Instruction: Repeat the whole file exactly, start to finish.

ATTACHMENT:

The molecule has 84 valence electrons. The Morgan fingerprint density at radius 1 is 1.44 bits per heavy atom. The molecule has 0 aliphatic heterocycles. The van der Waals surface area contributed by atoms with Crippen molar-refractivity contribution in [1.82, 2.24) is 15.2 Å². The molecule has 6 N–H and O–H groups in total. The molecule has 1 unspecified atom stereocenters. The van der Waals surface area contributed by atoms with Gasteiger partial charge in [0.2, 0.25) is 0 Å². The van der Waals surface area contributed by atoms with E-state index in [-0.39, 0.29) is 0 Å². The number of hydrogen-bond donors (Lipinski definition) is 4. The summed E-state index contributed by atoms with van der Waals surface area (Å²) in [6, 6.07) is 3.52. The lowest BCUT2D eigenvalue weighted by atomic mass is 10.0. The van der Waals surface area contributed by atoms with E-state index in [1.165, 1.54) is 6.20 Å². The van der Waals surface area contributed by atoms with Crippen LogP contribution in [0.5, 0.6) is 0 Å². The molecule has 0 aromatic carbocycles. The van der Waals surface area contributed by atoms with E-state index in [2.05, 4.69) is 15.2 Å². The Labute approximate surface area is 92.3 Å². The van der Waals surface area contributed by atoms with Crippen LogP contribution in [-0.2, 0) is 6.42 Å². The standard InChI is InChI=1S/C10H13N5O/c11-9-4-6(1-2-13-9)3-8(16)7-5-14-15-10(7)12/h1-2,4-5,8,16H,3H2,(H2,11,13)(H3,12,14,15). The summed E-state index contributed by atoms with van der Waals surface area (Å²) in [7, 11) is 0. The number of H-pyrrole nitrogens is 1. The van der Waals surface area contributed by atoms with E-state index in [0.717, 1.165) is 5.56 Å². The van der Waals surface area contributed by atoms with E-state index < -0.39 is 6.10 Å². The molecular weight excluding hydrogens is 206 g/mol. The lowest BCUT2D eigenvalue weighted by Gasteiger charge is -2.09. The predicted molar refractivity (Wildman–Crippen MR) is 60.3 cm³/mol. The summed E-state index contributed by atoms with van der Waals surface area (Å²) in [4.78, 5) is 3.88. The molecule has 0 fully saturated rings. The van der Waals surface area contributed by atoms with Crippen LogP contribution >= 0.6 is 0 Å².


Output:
The molecule has 84 valence electrons. The Morgan fingerprint density at radius 1 is 1.44 bits per heavy atom. The molecule has 0 aliphatic heterocycles. The van der Waals surface area contributed by atoms with Crippen molar-refractivity contribution in [1.82, 2.24) is 15.2 Å². The molecule has 6 N–H and O–H groups in total. The molecule has 1 unspecified atom stereocenters. The van der Waals surface area contributed by atoms with Gasteiger partial charge in [0.2, 0.25) is 0 Å². The van der Waals surface area contributed by atoms with E-state index in [-0.39, 0.29) is 0 Å². The number of hydrogen-bond donors (Lipinski definition) is 4. The summed E-state index contributed by atoms with van der Waals surface area (Å²) in [6, 6.07) is 3.52. The lowest BCUT2D eigenvalue weighted by atomic mass is 10.0. The van der Waals surface area contributed by atoms with E-state index in [1.165, 1.54) is 6.20 Å². The van der Waals surface area contributed by atoms with Crippen LogP contribution in [0.5, 0.6) is 0 Å². The molecule has 0 aromatic carbocycles. The van der Waals surface area contributed by atoms with E-state index in [2.05, 4.69) is 15.2 Å². The Labute approximate surface area is 92.3 Å². The van der Waals surface area contributed by atoms with Crippen LogP contribution in [-0.2, 0) is 6.42 Å². The standard InChI is InChI=1S/C10H13N5O/c11-9-4-6(1-2-13-9)3-8(16)7-5-14-15-10(7)12/h1-2,4-5,8,16H,3H2,(H2,11,13)(H3,12,14,15). The summed E-state index contributed by atoms with van der Waals surface area (Å²) in [7, 11) is 0. The number of H-pyrrole nitrogens is 1. The van der Waals surface area contributed by atoms with E-state index in [0.717, 1.165) is 5.56 Å². The van der Waals surface area contributed by atoms with E-state index < -0.39 is 6.10 Å². The molecular weight excluding hydrogens is 206 g/mol. The lowest BCUT2D eigenvalue weighted by Gasteiger charge is -2.09. The predicted molar refractivity (Wildman–Crippen MR) is 60.3 cm³/mol. The summed E-state index contributed by atoms with van der Waals surface area (Å²) in [4.78, 5) is 3.88. The molecule has 0 fully saturated rings. The van der Waals surface area contributed by atoms with Crippen LogP contribution >= 0.6 is 0 Å².